Self-Directed IRAs a Juicy Target for Scams

NASAA, retirement trade group tell investors how to fight fraud

The Retirement Industry Trust Association (RITA) and the North American Securities Administrators Association (NASAA) joined forces to conduct a webinar Wednesday on the risks of self-directed IRAs.

Tom Anderson, RITA president, founder and vice chairman of PENSCO Trust and Matt Kitzi, NASAA enforcement section chairman and Missouri securities commissioner, held forth on some of the opportunities presented by self-directed IRAs and how sometimes those opportunities can become pitfalls when exploited by fraudsters.

Former Texas Securities Commissioner Denise Voigt Crawford moderated the discussion, which covered the difference between conventional and self-directed IRAs, warning signs of possible fraud and what investors should do if they suspect fraud.

As a class, self-directed IRAs have been around for 30 years. Anderson explained that they are “functionally same as other IRAs, but the owner of the IRA or someone they designate makes all the financial decisions.”

Self-directed IRAs basically fall into two types, the first of which allows the IRA owner to choose nontraditional or alternative investments such as real estate; private equity, domestic and foreign; precious metals—“or just about anything outside the disallowed class,” according to Anderson. That lets the owner take advantage of specialized knowledge— for example, a real estate broker with years of experience might choose to invest in real estate rather than the stock market.

The second type of self-directed IRA uses more conventional options such as stocks, bonds and mutual funds, but again, the owner chooses among the investments rather than being restricted to a limited field of choice.

Kitzi said that the problems regulators have seen with self-directed IRAs have nothing to do with the fact that they are self-directed and everything to do with scam artists and products or investments that are not legitimate in one way or another.

Someone who is overly aggressive in pushing an investment should be a red flag, said Anderson. So should the “scarcity tactic,” in which the investor is told that there are only a limited number of shares available or the opportunity must be acted on within hours. Another warning sign is an overly optimistic estimate of returns, particularly without paperwork to back it up. Investors often fall for these, particularly if it’s an area about which they know little or nothing.

Not being provided paperwork is a warning sign in itself—if there’s no offer of documentation, such as a phone solicitation—as is being told that the IRS or the plan’s custodian has approved the investment. Neither custodians nor the IRS ever approve investments, stressed Anderson, and Kitzi agreed, adding that scam artists will often misrepresent custodian activities, suggesting that there’s an extra level of due diligence being done by the custodian when that is not what the custodian does.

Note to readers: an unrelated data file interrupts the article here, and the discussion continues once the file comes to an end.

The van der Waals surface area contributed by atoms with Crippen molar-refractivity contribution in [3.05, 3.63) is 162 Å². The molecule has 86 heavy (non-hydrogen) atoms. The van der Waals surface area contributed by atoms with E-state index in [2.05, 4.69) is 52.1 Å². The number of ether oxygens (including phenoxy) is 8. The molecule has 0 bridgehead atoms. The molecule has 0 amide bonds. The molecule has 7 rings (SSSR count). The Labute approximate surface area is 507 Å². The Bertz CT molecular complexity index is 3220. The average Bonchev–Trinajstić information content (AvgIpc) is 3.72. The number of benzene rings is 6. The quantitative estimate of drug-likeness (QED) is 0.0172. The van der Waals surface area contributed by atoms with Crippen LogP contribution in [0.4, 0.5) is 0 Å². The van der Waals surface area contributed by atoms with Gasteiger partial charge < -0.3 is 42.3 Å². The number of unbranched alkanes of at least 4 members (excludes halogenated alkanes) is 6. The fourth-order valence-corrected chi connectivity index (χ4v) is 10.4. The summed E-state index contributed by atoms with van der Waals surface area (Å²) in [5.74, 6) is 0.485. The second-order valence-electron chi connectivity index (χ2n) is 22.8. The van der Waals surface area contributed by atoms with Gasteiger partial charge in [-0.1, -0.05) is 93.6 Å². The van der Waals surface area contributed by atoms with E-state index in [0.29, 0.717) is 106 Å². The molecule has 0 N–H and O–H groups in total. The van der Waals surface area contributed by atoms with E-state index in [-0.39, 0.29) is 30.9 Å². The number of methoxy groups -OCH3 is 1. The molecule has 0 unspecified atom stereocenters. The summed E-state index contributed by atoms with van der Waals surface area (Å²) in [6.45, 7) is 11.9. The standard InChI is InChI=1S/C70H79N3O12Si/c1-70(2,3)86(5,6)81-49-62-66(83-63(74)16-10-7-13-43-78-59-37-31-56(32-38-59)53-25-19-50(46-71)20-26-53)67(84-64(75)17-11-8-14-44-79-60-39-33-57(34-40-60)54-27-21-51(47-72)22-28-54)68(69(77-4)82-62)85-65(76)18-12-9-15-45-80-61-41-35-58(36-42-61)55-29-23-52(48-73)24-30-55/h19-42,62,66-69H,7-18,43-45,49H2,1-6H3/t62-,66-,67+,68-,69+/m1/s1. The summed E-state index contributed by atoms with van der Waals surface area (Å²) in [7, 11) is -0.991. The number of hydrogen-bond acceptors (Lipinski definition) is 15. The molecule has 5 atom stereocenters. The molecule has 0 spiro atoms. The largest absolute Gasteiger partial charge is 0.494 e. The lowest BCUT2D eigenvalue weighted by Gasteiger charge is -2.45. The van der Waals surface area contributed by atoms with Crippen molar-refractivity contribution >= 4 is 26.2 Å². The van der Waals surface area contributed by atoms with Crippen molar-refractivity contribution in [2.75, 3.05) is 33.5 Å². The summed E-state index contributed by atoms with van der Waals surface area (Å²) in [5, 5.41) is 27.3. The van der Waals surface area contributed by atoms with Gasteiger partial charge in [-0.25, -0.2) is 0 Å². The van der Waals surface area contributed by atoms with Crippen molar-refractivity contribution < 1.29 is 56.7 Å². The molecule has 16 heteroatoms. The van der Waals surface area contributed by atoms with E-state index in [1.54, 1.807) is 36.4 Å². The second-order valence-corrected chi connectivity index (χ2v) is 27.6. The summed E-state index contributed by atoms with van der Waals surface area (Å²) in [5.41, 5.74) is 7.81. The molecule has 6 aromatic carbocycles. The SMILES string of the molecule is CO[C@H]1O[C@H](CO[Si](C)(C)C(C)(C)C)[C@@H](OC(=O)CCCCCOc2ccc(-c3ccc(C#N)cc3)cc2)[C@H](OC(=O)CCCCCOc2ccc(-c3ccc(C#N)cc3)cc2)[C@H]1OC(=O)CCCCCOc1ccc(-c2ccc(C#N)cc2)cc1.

If investors suspect fraud, both said they should do their homework and check up on the person offering the investment through everything from a Google search to calling references. Also, investors should check the FINRA website and see if the asset in question has been registered on the SEC’s EDGAR database.

Kitzi said the first thing they should do is suspend activity on their IRA, since often fraudsters will sneak in a document for the investor to sign that gives the scammer the right to access the account—which could be drained by the time the authorities catch up with the scammer.

They should also, he said, make a “call to their custodian or representative, and then call their state securities regulator and provide the information we ask for.” Time is of the essence. Anderson warned specifically against saying anything to the suspect, since that could trigger flight; a fraudster can get the windup and flee to Mexico—or, as in a case Kitzi related, to Guatemala. (The fraudster eventually ended up in custody anyway, but the investors’ money was spent by then.)

Kitzi also said a scammer could try to persuade an investor not to call in the authorities, saying that it will ruin the deal or that they want time to get their paperwork in order. They also sometimes claim that the investor can do nothing because he signed a waiver against calling in the authorities.

“If a promoter tells you you can’t call a regulator because you signed documents that waived your right to do that,” said Kitzi, “that’s not accurate. There’s no such thing as a waiver or release that applies to fraud.” But “people believe it,” he added. “They tell regulators to stop and back off and let the plan alone.”

More information on how to avoid scams and fraud in self-directed IRAs is available in the webinar’s recording, available at RITAUS.org, as well as at the main site and at NASAA.org.

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